This race, set in the mountains outside Thailand’s capital city of Bangkok, has grown immensely since its 2012 debut. Attracting more than 2,500 runners each year, TNF100 was the first-ever 100km race in the country and continues to grow in popularity and participation each year. Although I’d love to take on the longest distance offered, I have decided to enter the 50km race to allow for a smooth transition back to racing. Also, given my current limited access to trails it makes more sense to test the waters at a shorter race instead of blowing up at a distance I’m not prepared for and ending with a DNF. However, if all goes well I plan to come back in 2020 for the 100k.
Another aspect of this race I find appealing is the fact that it’s backed by The North Face, a reputable company that sponsors numerous races all over the world. The unfortunate reality of large-scale events in this part of the world is that they face a myriad of obstacles such as difficulty obtaining permits and poor management which lead to cancelled races and unreliable information. TNF100 has been going strong for over six years now, so I’m confident that the organization is reliable.
All that said, here’s some more information about the event:
- When: January 26, 2019
- Where: Pakchong, Thailand – approximately 200km northeast of Bangkok
- Distance: 100k, 75k, 50k, 25k, 15k
- Elevation Gain/Loss: 1920m (100k), 1540m (75k), 960m (50k), 580m (25k)
- Registration Fee: 1,000THB – 3,400THB ($30 – $105) depending on race and time of entry
- Cutoff Time: 18.5 hours (100k), 14 hours (75k), 9.5 hours (50k), 5.5 hours (25k), 3.5 hours (15k)
- Accommodation: Bookable through the Race Accommodation page – $30 – $100 per night
- Race Website: Click HERE
The course appears to be rather straightforward and hopefully it’s well-marked. With 960m of elevation gain, it’s not the hilliest ultra I’ve run which is ideal given that my training will be mostly flat. This part of Thailand is quite tropical so I’m not sure what kind of views I may have, but I know one thing for sure: it will be hot and humid. Thankfully, Pakistan is also hot and humid so I have some experience training in that type of climate.
By the looks of it, there are aid stations approximately every 10km but their offerings are minimal. As such, I’ll plan to bring plenty of my own ManukaSport products along to supplement.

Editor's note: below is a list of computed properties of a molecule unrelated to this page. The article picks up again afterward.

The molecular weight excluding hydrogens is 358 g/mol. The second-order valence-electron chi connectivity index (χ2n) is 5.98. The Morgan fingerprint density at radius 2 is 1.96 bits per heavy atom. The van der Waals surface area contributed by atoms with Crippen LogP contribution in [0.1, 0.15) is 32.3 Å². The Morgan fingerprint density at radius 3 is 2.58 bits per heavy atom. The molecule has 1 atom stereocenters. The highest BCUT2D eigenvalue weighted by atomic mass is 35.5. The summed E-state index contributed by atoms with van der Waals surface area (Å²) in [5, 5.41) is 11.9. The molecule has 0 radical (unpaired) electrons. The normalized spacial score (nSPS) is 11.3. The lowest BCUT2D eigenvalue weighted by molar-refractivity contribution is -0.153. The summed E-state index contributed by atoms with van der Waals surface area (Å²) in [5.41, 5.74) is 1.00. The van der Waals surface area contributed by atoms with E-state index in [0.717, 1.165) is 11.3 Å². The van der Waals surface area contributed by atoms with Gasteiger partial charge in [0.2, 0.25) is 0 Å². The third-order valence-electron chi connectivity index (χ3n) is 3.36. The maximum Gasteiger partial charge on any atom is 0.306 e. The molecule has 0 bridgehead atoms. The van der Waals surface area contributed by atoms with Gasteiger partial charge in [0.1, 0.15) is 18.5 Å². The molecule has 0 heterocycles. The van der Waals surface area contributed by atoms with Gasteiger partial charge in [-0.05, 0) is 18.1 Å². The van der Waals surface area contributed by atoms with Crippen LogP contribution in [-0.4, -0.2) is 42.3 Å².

Training Plan & Strategy
My training plan and philosophy thus far has been to just log miles and maintain my strength, and this is the first race I’ll run with the assistance of a coach. In all my other races and training I’ve done what I could with the knowledge that I have, but being able to tap into the expertise of someone as experienced as Joe will be a huge help.
That being said, my training isn’t going to change all that much. I’ve already begun incorporating some different workouts such as tempo runs and and hill repeats, which will give me speed and elevation practice that I don’t normally get much of in my current training. My weekly mileage will start in the 30s and make its way up to the 50s and nutrition will stay the same.
I’m looking forward to seeing the affect of these new workouts and how my performance will translate to an ultra when I’ve had little access to trails. Knowing what it’s like to run a trail race without training on that terrain, I’ll prepare as best I can and make sure my nutrition is on point to avoid bonking.
I’m excited to once again get back into a groove of daily focused training with a goal on the horizon. Any ultramarathon is a serious and difficult undertaking, and TNF 100 will be chock full of opportunities to push my limits and race in a new environment.
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Brandon Chase is a writer, endurance athlete, and guide based in Maine. He is a former Foreign Service Officer with the U.S. Department of State and spent nearly a decade overseas serving at embassies in Egypt, Cyprus, and Pakistan.
Along with a 98-day thru-hike of the Appalachian Trail, he has summited Mt. Kilimanjaro, hiked the West Highland Way, fastpacked in the Himalayas, and trekked around New Zealand and South Africa. He also regularly competes in ultramarathons at the 50k, 50-mile, and 100-mile distances.